"Shouldn't be much different from a Lancaster; you've flown them, haven't you?"
"Er, umm, just about."
"That'll do well enough." Graham picked up another typewritten page. "Now, here's the timetable. You're goin' t'be somewhat in the thick of things, by the way. Just at the start, anyway. Necessary subterfuge t'get you into the target-point undiscovered, y'see."
Ricky looked at Gabrielle; Gabrielle returned the compliment; then both gazed fixedly at the Group Captain, till even he realised an explanation was necessary.
"You can't just go off to Germany all by yourself." Graham shook his head at this foolish idea. "The Hun would knock you out of the sky before you'd crossed into their territory from the North Sea. Even if you made it that far by yourself, the Focke Wulf air-defence fighters'd carve you up before you'd gone ten miles."
"We'll be in a Condor, with German markings." Ricky posed the obvious question. "What'd they make of that, sir?"
"Not much." Graham recognised the reality of the situation. "They have all sorts of checks, codewords, and timetables, themselves. They'd know you were a wrong 'un immediately. That's why we have to escort you there under cover of a larger umbrella, as it were. Then you can go off on your own, an' drop in from the blue ether unannounced before they have time to consider the matter in any detail."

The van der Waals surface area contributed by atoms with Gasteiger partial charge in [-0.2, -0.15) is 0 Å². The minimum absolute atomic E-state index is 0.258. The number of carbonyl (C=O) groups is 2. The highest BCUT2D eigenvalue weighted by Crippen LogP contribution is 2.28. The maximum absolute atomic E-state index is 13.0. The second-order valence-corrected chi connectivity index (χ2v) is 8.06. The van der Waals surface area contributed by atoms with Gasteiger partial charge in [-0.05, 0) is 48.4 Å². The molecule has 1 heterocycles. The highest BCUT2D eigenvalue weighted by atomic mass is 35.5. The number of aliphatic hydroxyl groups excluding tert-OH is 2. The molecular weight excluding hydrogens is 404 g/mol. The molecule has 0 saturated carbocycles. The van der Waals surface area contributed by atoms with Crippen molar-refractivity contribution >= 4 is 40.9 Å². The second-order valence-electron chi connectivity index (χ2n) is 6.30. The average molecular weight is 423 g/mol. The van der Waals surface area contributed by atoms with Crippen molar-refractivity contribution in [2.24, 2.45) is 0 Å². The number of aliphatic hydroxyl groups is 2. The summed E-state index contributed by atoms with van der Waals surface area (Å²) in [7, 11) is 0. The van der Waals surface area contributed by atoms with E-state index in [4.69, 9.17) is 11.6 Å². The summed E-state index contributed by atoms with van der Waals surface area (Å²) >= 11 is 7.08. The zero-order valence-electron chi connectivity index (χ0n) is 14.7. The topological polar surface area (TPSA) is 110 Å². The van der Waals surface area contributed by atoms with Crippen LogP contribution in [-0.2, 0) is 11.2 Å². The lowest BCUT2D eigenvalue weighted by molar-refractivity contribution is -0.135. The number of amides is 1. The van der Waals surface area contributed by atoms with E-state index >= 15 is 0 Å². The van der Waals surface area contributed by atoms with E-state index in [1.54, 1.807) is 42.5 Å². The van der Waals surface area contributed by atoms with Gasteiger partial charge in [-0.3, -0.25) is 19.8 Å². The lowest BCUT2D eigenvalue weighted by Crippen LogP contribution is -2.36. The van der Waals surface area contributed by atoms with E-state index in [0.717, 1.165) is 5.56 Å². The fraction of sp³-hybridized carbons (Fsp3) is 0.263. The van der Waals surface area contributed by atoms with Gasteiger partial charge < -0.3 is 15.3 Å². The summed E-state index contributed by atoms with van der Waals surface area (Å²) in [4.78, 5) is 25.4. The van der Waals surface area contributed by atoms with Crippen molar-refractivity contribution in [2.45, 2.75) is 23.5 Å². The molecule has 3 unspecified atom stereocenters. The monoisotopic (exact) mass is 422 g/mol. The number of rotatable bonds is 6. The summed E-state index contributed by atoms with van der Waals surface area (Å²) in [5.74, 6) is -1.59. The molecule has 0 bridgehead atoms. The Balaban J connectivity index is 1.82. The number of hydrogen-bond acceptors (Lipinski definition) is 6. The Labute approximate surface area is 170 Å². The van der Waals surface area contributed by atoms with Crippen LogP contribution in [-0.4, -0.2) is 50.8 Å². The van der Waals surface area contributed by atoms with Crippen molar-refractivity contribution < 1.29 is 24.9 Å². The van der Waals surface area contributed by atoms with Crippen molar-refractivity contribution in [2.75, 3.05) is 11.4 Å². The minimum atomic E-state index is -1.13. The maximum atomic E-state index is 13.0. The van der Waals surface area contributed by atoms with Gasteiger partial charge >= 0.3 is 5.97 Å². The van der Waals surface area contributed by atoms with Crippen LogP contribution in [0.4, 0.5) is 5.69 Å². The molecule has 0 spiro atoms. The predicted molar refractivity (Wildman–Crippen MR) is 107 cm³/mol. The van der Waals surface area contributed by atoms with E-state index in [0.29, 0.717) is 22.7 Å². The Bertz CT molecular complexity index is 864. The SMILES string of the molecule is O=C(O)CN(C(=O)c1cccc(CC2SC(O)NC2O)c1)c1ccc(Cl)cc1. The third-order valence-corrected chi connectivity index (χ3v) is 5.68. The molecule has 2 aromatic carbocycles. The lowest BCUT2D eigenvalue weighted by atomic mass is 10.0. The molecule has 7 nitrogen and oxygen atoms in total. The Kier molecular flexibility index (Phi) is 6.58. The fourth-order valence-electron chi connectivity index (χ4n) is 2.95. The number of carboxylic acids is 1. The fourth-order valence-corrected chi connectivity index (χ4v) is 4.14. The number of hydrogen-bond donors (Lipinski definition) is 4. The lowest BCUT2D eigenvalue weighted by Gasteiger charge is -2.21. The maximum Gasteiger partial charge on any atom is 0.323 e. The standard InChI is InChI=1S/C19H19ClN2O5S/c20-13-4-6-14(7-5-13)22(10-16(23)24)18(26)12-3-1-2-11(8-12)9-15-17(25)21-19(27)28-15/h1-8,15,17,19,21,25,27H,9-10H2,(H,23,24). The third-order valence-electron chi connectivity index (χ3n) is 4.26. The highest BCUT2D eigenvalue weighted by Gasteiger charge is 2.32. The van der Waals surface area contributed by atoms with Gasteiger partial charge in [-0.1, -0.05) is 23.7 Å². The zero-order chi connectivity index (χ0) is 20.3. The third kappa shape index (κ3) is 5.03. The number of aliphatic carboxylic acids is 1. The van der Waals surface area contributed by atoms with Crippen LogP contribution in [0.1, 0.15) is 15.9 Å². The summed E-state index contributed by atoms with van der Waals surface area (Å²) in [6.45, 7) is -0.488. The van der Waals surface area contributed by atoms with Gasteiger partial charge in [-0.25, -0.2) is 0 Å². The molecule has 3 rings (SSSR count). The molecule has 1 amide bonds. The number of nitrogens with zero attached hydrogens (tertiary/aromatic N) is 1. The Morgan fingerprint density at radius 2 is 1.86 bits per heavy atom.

Both women knew when a nasty surprise was heading in their direction. Gabrielle reluctantly stepped forward to ask the inevitable question.
"Large umbrella?" She gazed mournfully at her commanding officer. "Why is a cold shiver runnin' down my spine, sir?"
"Come, come, ain't as bad as that. Well, not very." Graham tried to instil some starch into his troops. "What'll happen is, you'll set off from here, Base J, Orkney; then travel down the east coast till you reach Lincolnshire. There, keepin' strictly to your timetable, you'll meet up with, an' join, a group of Stirling bombers heading out over Germany to bomb Dortmund. By sheer chance they are virtually the same size, engine-layout, and general design as your Condor. Their normal cruising speed is more or less similar, too. You merely tag along with 'em; then break off on your own just before they reach their target. Your destination being only a few miles further to the east, y'see. And you'll reach the Ahden airstrip just at the correct time to pick up Himmler; on his way back from a conference which will have taken place, er, somewhere nearby."